President’s Note: Practicing What We Preach
Many times when I look at different organizations and what they stand for, I wonder if those in charge actually “practice what they preach.” I have been involved in agriculture my whole life, having grown up on a farm. I have grown a garden most of my life and have used many of the practices considered to be part of sustainable agriculture.
Looking back, I realize I was not involved in gardening for only the first four years of my life, and even then, my grandparents had gardens. When my parents decided to start a garden, it was large from the start, right at 17,400 square feet, or about four-tenths of an acre.
I started making compost for the family garden when I was in high school. My dad experimented with sowing a cover crop of turnips for the garden in the fall. We spread wood ashes over the garden from our wood stove.
We didn’t grow for fun, but to can vegetables for the winter and fresh vegetables for the summer. Over 1/3 of the garden was planted to Irish potatoes each year. My job was to hill, mulch and water the potatoes. In late summer/early fall we would dig the potatoes with a one bottom horse plow pulled behind an 8-N Ford tractor. In order to grow enough potatoes, we went in on a separate “truck patch” of potatoes with my grandparents and uncle.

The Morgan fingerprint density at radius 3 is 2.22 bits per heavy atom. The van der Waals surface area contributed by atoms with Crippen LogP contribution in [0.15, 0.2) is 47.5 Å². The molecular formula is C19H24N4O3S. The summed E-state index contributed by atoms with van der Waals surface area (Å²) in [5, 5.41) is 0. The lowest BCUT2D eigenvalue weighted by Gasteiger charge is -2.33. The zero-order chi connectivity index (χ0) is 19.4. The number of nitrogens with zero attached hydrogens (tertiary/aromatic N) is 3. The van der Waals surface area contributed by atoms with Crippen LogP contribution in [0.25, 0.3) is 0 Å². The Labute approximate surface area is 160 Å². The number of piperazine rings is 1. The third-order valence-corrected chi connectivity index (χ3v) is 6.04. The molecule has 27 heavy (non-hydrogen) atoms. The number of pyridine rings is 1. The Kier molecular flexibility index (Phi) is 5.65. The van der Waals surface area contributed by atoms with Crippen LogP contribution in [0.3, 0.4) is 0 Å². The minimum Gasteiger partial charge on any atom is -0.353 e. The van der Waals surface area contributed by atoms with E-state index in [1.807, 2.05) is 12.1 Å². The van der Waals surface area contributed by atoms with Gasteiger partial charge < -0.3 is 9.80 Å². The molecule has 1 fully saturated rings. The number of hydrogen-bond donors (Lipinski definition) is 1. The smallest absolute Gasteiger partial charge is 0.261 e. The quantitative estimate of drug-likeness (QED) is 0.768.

Our garden would not meet organic certification standards, but the only thing we used for insect control was Sevin dust. Livestock manure was applied in the fall and lime if needed based on soil tests.
I don’t consider myself to be an expert gardener, but for me, growing vegetables to eat was part of my youth and has continued into my adult years. Over time, I incorporated compost and cover cropping as a yearly part of my production system.
I have never grown vegetables to sell, but I am still aware of what it takes to grow a garden. So when I talk about gardening, vegetable production and sustainable practices, I speak from a lifetime of experience.
There is still a lot I don’t know, but learning new things is still fun. I hope I never have to stop growing vegetables and gardening. So when I talk about vegetable production, I try to “practice what I preach.”
– David Redhage
President, Kerr Center for Sustainable Agriculture